One of the things we still get questions about on a regular basis are the scope, accountability, or limitations of homeschooling. Given the way the practice has exploded in recent years, this surprises me, but the reality seems to be that most people are still fairly committed to the conventional public school system, with private school close behind for those who can afford it.
The perception of homeschoolers as isolated, socially awkward, and lacking educational rigor or responsibility is far removed from our particular homeschool experience. In fact, we have run across a lot of things and people in our Christian homeschool community that dovetail and overlap pretty closely with the secular school world. For example:
- A strong emphasis on acquiring the tools to test well enough to get into college
- A trend toward insuring kids have credit transferable to the state system
- A marked increased in the use of tools like the public virtual school network to tackle subjects the parents can’t or don’t want to tackle.
Those are just three that initially occur, not including some of the peripheral issues concerning culture and modesty that many families are dealing with, largely as a result of the fact that church youth groups and ministries contain a mixture of kids from all educational backgrounds. Additionally, there are different standards on many of these things held by parents as well.
So when people ask me questions that I thought were already well plowed in the general culture and with answers I think are well known, I am surprised. Our homeschool experience is far removed from the days when the clarion call was “Heaven, not Harvard!” To be sure, the wonderful Christian homeschool parents we encounter and enjoy fellowship with are definitely more invested in their kids’ eternal end than their temporal one. They have simply decided that a top notch education can be included in those plans.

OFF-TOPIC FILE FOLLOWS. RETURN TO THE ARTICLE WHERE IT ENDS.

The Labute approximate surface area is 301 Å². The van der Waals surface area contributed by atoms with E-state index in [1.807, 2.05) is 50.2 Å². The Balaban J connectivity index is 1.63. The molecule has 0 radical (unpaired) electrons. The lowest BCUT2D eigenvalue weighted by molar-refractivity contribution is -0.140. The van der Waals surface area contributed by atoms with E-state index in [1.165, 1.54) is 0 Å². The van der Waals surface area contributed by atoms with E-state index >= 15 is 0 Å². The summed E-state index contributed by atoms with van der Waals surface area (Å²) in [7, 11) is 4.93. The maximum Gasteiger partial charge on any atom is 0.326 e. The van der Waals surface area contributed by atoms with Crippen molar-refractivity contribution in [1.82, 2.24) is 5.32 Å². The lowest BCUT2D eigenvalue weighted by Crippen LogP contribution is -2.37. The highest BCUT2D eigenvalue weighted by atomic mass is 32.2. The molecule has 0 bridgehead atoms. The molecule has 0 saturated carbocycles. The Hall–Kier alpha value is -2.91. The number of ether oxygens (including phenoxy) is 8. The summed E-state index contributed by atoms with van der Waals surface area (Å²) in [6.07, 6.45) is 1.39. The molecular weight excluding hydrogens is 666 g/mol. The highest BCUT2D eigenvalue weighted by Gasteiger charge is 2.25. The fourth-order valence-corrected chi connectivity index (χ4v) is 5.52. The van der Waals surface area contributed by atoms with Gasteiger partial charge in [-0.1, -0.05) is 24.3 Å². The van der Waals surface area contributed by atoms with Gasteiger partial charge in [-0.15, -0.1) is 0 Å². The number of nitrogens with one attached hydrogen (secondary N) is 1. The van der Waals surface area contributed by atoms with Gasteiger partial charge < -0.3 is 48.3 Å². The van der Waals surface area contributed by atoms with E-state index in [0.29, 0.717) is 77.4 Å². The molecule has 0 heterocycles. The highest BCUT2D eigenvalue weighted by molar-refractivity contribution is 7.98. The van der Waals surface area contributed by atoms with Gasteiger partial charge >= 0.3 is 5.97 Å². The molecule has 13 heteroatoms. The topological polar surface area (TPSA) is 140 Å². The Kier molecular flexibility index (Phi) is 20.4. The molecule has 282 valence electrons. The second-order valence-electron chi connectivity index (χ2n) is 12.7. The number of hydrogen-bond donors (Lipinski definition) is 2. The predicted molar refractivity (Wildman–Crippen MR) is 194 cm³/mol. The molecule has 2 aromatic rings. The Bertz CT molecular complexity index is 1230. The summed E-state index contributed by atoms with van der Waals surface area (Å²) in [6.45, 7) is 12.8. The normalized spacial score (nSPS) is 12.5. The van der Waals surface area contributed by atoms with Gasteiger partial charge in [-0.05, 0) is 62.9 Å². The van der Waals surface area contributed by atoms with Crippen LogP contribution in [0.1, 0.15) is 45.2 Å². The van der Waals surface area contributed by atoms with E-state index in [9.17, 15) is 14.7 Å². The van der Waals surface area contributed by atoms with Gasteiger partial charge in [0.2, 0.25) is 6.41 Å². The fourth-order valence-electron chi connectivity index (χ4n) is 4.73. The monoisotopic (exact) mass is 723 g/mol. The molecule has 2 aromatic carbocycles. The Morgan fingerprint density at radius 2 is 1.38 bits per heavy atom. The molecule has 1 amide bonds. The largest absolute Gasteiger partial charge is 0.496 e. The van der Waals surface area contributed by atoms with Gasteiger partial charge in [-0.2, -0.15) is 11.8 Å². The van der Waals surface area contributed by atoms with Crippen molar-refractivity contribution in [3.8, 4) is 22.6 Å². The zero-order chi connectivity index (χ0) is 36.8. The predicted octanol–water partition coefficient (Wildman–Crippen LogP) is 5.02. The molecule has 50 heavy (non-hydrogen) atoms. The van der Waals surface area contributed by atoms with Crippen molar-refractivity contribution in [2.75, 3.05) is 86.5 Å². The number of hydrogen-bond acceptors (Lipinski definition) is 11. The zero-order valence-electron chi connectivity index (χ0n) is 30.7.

We are such parents, and our homeschool life reflects that. We have always been crystal clear on the reality that not all socialization is good socialization, so that basic question has never been something that moved us. However, for the sake of accountability, rigor and fellowship, we have included a few outside educational components to our homeschool life. I’ll list a few.
When our 11-year-old started her middle school years this fall, we knew that we wanted to add some extra rigor and accountability to her education, and so set out to research the many venues we are blessed to have in our area.
These are venues more structured and yes, more expensive, than your typical homeschool cooperative that most people think of when they consider homeschool enrichment. That is not what we were looking for, having already been connected to such a cooperative for several years.
What we did was enroll our kids in what can only be considered a part-time Classical Christian school, where the teachers are paid and the high school level students receive credit for the work they do. In our area, there are many alternatives available for homeschoolers to avail themselves of such services and it’s one of the reasons why we have, unlike may communities, a fair number of families to share community with for the past 5 years, forming lasting friendships.
As for the question of curriculum and state accountability, the curriculum our kids are working on are, in most cases, more rigorous than the public school curriculum, but in the areas where a student might need more time or developmental berth, homeschooling provides the opportunity to provide it. Having paid teachers who often grade assignments more strictly than parents or conventional teachers has been instrumental to our daughters’ academic development.
I realize that not every homeschool family has access to the resources that we enjoy in our particular situation and geographic region. The point of this post is to point out that homeschooling has evolved in myriad ways. Many of the ways are for the better, and some are for the worse.
One thing is for sure. It’s not the same Christian homeschool most often thought of by those only familiar with the kind of Christian homeschooling called to mind in people who are familiar with the homeschool movement popularized in the 1980s.
This is a new generation of Christian homeschooling.